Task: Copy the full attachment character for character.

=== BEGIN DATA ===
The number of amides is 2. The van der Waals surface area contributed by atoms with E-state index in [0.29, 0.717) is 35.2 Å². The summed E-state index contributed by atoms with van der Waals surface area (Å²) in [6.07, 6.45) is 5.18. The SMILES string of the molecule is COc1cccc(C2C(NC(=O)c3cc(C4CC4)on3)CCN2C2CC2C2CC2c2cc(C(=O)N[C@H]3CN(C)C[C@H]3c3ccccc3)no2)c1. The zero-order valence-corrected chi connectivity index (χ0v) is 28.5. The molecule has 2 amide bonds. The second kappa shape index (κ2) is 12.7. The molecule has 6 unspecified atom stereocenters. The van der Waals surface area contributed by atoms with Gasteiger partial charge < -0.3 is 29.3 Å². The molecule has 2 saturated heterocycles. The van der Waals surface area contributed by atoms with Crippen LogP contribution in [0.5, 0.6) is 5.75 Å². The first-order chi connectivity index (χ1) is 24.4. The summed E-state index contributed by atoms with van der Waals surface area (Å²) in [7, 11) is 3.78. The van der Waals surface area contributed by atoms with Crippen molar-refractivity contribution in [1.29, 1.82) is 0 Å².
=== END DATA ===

The number of amides is 2. The van der Waals surface area contributed by atoms with E-state index in [0.29, 0.717) is 35.2 Å². The summed E-state index contributed by atoms with van der Waals surface area (Å²) in [6.07, 6.45) is 5.18. The SMILES string of the molecule is COc1cccc(C2C(NC(=O)c3cc(C4CC4)on3)CCN2C2CC2C2CC2c2cc(C(=O)N[C@H]3CN(C)C[C@H]3c3ccccc3)no2)c1. The zero-order valence-corrected chi connectivity index (χ0v) is 28.5. The molecule has 2 amide bonds. The second kappa shape index (κ2) is 12.7. The molecule has 6 unspecified atom stereocenters. The van der Waals surface area contributed by atoms with Gasteiger partial charge < -0.3 is 29.3 Å². The molecule has 2 saturated heterocycles. The van der Waals surface area contributed by atoms with Crippen LogP contribution in [0.5, 0.6) is 5.75 Å². The first-order chi connectivity index (χ1) is 24.4. The summed E-state index contributed by atoms with van der Waals surface area (Å²) in [7, 11) is 3.78. The van der Waals surface area contributed by atoms with Crippen molar-refractivity contribution in [1.29, 1.82) is 0 Å².